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SEPTEMBER 2009 UPDATE HOME
More September Features:

Kozma's reseach is wave of future
Archaeology camp
Guaranteed Internship
TIGUrS take root
Autism research

VIEW UPDATE ARCHIVE

February 2010 Briefs

Bygone Days, The 1940s had its share of ups and downs with celebrity visit, WW II. Read more

Brain Drain? Healthy lunch habits can mean a more productive day at the office. Read more

Ring Container Technologies Inc. has made a $300,000 gift to establish the Ring Companies Professorship Fund in the Herff College of Engineering at the U of M. The Professorships will allow the Herff College to retain highcaliber faculty.

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TIGUrS taking root on U of M campus

By: Ann Brock

Sunflowers are one of many crops being grown as part   of the campus garden initiative. (Lindsey Lissau photo)
Sunflowers are one of many crops being grown as part of the
campus garden initiative.
(Lindsey Lissau photo)
Just east of the U of M’s Elma Roane Fieldhouse, where tennis courts once dominated the landscape, organic gardens are producing herbs, flowers and vegetables. The corn has tasseled out, and ears have perked up, blossoms have produced squash and vines tied to bamboo stakes are hanging with tomatoes. Other crops include green beans, peppers, eggplant, okra, basil and parsley. Marigolds and sunflowers add a golden splash of color.

The area, dubbed “The Oasis,” is part of the Tiger Initiative for Gardening in Urban Settings (TIGUrS) pilot project, an idea spawned by Dr. Karyl Buddington, director of the campus Animal Care Facilities and associate professor in Life Sciences.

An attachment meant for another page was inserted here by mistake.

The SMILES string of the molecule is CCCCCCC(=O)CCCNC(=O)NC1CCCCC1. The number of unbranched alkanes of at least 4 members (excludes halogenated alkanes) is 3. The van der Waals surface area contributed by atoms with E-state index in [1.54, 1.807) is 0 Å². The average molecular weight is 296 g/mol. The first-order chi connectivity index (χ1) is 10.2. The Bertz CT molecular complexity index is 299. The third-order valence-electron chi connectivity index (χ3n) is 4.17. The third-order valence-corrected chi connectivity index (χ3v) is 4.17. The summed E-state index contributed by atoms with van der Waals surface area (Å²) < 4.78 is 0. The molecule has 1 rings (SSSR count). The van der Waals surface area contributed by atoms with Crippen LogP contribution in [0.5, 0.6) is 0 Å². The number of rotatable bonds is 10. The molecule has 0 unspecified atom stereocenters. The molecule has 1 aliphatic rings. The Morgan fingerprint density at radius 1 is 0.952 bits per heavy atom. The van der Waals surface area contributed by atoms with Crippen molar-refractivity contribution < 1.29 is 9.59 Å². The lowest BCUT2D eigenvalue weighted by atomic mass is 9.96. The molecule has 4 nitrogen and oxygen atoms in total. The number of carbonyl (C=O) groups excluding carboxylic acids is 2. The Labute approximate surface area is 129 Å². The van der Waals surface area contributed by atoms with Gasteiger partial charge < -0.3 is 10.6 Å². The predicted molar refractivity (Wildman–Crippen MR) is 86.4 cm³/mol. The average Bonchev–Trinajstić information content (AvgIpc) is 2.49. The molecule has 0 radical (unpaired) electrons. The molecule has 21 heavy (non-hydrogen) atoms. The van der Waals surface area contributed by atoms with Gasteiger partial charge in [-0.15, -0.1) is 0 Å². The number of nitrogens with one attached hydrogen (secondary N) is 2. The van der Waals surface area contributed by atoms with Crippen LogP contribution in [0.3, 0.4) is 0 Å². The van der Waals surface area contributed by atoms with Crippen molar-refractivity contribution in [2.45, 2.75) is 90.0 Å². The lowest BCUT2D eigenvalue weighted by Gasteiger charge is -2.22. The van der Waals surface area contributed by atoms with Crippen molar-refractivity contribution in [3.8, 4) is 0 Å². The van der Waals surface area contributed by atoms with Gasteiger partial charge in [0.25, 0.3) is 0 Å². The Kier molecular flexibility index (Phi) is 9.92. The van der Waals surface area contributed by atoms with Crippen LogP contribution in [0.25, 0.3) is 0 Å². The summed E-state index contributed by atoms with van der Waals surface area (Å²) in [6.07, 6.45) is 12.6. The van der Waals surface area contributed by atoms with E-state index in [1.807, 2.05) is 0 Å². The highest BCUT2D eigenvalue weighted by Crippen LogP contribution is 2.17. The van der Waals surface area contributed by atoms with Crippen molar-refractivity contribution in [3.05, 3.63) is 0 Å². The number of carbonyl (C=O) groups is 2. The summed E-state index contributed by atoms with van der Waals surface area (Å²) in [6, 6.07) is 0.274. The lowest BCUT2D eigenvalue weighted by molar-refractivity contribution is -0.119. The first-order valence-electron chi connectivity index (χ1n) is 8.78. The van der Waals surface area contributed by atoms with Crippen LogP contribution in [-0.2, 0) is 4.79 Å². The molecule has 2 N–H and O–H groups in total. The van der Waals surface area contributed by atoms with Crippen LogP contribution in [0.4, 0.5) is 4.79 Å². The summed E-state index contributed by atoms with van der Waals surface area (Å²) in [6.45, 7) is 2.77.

“I was just thinking, ‘Well, money’s tight, and people could use some extra food. Why not make use of our resources to produce food rather than putting in scads of flowers that you rip out at the end of the season,’” Buddington said.

In the spring, volunteers moved cinder blocks to create the raised gardens, spread compost, dug holes and dropped in plants. All 47 gardens were planted in just two days.

Buddington sees the project as an educational one in which students will learn, for instance, that beans grow on vines, not in a bin at the grocery store. Also, some people will learn how to pick the produce.

“Of course, it’s OK to pick a tomato, but you don’t pull the plant up by the root. Some people have uprooted some of the vegetables, and we had to replant,” said Buddington.

Plans for the garden are to create a haven where students, staff and faculty can visit and relax. Trellises, benches and a solar-powered water fountain will be added. Planned activities include yoga, picnics, musical events and storytelling.

Buddington said that growing a garden is not difficult and can be very rewarding. “It’s easy to build a garden. It’s kind of like having an animal. You need to go out and look at it everyday and see if it needs attention. Give it a little bit of love, and as long as you’re doing that, your garden will do great. And it’ll give a lot back to you.”

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